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Tuesday’s Game 5 between the Miami Heat and Philadelphia 76ers was a big one for both teams, as the visiting Heat were looking to stave off elimination and the 76ers were one win away from their first playoff series victory in six years.

What added to the atmosphere at Wells Fargo Center was the release of hip hop artist Meek Mill, who due to a Pennsylvania Supreme Court ruling was released from prison. Among those also in attendance were the reigning national champion Villanova Wildcats, who along with comedian Kevin Hart, Meek Mill and the artist’s lawyers took a photo prior to the game.

Villanova was originally scheduled to handle the pregame ringing of the replica Liberty Bell, but they were bumped due to Meek Mill’s release.

City prosecutors were of the belief that Meek Mill, who had been imprisoned without bail since November, was entitled to a new trial after being found guilty of a probation violation stemming from a conviction handed down in 2009. This was a factor in the Supreme Court’s decision to grant Meek Mill, who rang the bell prior to the start of Tuesday’s game, his freedom.

Meek Mill received a groundswell of support throughout his incarceration from members of the 76ers and Super Bowl champion Eagles and other public figures, including 76ers co-owner Michael Rubin and New England Patriots owner Robert Kraft.

Ohio State lands grad transfer Keyshawn Woods

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With three of the team’s top five scorers from this season, led by Big Ten Player of the Year Keita Bates-Diop, moving on Ohio State entered the offseason in need of players who could potentially have an immediate impact in 2018-19.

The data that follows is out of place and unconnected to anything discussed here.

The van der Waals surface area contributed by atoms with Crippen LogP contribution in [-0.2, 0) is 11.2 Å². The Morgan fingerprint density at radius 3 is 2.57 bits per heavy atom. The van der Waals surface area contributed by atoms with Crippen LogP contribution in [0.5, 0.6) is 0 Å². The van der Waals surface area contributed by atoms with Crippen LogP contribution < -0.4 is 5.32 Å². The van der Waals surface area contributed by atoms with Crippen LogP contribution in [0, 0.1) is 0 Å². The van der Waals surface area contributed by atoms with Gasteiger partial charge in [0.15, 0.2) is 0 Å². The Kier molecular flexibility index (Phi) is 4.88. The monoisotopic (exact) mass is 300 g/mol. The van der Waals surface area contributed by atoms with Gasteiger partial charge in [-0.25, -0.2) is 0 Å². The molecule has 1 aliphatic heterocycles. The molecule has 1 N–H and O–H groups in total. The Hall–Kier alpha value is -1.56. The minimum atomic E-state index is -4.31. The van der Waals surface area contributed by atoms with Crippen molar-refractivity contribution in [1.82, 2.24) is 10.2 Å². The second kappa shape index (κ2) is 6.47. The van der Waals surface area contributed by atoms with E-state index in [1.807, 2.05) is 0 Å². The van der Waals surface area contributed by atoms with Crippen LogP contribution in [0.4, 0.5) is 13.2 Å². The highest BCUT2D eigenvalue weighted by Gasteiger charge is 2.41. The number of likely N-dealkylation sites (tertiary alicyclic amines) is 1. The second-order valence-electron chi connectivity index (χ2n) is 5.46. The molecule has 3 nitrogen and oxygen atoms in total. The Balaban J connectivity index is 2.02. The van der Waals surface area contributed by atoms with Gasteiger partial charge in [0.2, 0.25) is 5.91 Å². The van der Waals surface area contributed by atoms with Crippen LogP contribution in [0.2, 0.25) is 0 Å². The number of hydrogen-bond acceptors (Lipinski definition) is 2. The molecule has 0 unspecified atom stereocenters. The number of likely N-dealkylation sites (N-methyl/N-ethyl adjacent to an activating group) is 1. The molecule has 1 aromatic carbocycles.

Tuesday evening the Buckeyes picked up a commitment from a grad transfer, as former Wake Forest guard Keyshawn Woods announced that he will play his final season at Ohio State.

Woods appeared in 28 games for the Demon Deacons in 2017-18, averaging 11.9 points, 2.5 rebounds and 1.9 assists in 25.7 minutes per game. The 6-foot-3 guard was used primarily as a reserve this past season, making just five starts for Wake Forest. Woods began his collegiate career at Charlotte, playing the 2014-15 season there before transferring to Wake Forest.

During the 2016-17 season, the first in which he was eligible to play at Wake Forest, Woods started 22 of the 33 games he played in and averaged 12.5 points, 4.2 rebounds and 3.5 assists per game. Woods shot 49.5 percent from the field and 43.8 percent from three during that campaign, and the hope in Columbus is that he can get back to that level in his lone season as a Buckeye.

Ohio State’s best returnee on the perimeter next season will be rising junior C.J. Jackson, who averaged 12.6 points, 3.9 rebounds and 3.9 assists per game as a sophomore. Ohio State also adds a talented freshman class that includes guards Duane Washington Jr. and Luther Muhammad. Florida State transfer C.J. Walker will have two seasons of eligibility remaining after sitting out the upcoming campaign per NCAA transfer rules.